According to Het Parool, French fashion brand Louis Vuitton got wind of the well-known and beautifully crafted marzipan handbags from chocolate maker Jordino in Amsterdam and sent them a nasty letter all in French that had to be translated. The message was clear: Jordino was never ever to sell anymore LV bags otherwise they would be fined 40,000 euro for trademark infringement. Although surely an unpleasant surprise, the law is on the side of the Parisians this time around.
Students from the American University in Dubai have made a replica of Vermeer’s ‘Girl with a Pearl Earring’ using plastic coffee cups or pods, as they are sometimes known. The original can be admired at the Mauritshuis in The Hague.
“After pixellating the image to basic color units, it was split into four equal quarters. the sections were then divided amongst four groups in his class along with heaping piles of the recycled coffee pods. hundreds of units later, and the image was compiled into the reinterpretation of the 17th-century classic.”
Having a drone deliver asparagus to your restauraunt to ring in the new season on 1 April was a novel idea and a great publicity stunt for restaurant De Zwaan in Etten-Leur, Noord-Brabant, but it didn’t go exactly as planned.
Plan B was landing the drone nearby in case of wind and then taking a walk to pick up the asparagus, but that didn’t pan out either, as the drone went with Plan C, which resulting in a crash-and-burn scenario.
The drone made a stop along the way to change batteries, which went well, but the takeoff afterwards eventually turned into a nose dive and a pile of flambé white asparagus.
I’m already curious as to what delivery method they are going to try next year.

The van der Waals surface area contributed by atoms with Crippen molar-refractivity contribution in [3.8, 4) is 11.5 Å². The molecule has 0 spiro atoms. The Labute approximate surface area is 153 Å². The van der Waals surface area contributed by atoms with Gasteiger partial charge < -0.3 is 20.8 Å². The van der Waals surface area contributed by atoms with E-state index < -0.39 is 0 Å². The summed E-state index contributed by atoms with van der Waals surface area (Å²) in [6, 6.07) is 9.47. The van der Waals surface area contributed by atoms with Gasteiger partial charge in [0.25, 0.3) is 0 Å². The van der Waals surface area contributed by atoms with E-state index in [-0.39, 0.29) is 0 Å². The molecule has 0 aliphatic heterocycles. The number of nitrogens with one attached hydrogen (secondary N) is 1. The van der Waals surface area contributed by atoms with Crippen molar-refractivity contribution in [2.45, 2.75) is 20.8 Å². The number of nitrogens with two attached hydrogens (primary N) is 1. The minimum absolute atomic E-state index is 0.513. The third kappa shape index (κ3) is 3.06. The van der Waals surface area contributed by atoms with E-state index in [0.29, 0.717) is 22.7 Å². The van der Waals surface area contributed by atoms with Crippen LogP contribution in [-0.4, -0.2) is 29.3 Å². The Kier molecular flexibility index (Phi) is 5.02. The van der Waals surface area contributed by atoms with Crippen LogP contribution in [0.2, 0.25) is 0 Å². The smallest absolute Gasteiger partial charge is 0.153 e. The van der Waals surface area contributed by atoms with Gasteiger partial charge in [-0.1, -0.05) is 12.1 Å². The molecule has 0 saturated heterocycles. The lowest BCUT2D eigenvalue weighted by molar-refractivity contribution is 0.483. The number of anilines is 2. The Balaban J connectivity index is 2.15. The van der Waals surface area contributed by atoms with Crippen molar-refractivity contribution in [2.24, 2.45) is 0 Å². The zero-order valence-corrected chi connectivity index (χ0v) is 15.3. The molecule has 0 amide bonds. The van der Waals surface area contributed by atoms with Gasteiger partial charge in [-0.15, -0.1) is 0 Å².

One-Michelin-star restaurant De Zwaan in Etten-Leur, Noord-Brabant likes to make a splash in spring once white asparagus season kicks off and what better way to do that than having a drone deliver the white gold to your door.
On 1st April (no joke), a drone with a 15-minute battery that needs to fly 12 minutes avoiding all kinds of buildings and bridges according to many rules will drop off a crate of asparagus at the kitchen door of the restaurant. There’s a backup battery and a Plan B to land nearby if the wind is too much.
It’s not the first time De Zwaan and its owner Roland Peijnenburg have marked the start of asparagus season by creating a buzz. They’ve also used a hot air balloon carrying the town mayor and once had an asparagus relay race.
It is a tendentious question, but what on earth is Rosie the Riveter being used to encourage women folk, who are the main food shoppers, that they too have enough brains to use the relatively new self-scanners at the supermarket? It says ‘We scan ourselves!’. If they had a picture of a tough guy saying ‘I can use a scanner, too!’ it would be condescending. The scanners also work in other languages, so the insult isn’t lost on the non-Dutch crowd.
Hang on: the message with a woman is condescending towards women! Retro is cute, but not like this. Rosie deserves a hell of a lot better.
This lame message is quite typical of corporate Dutch passive-agressiveness: use the fokkin scanners ladies, as we’d rather have our cheap students (mostly female by the way) lose their jobs to a self-scanner over time. Yes, it’s mainly boys that stock shelves because, well, boys. I bet Rosie could kick all of their asses.
As a representative of women folk, I don’t always use the scanner because when I buy alcohol, an employee needs to come over, verify my age and swipe their magic card through the scanner so I can get on with it.
If you don’t agree that the poster is insulting to women, fine. But you should agree that it’s fokkin unoriginal.
In 2011 Amsterdam artist Rob Hagenouw contacted some hunters and scored geese to create his own croquette recipe. It was a big deal because by law geese cannot be killed unless they are deemed a nuisance, like the geese at Schiphol airport.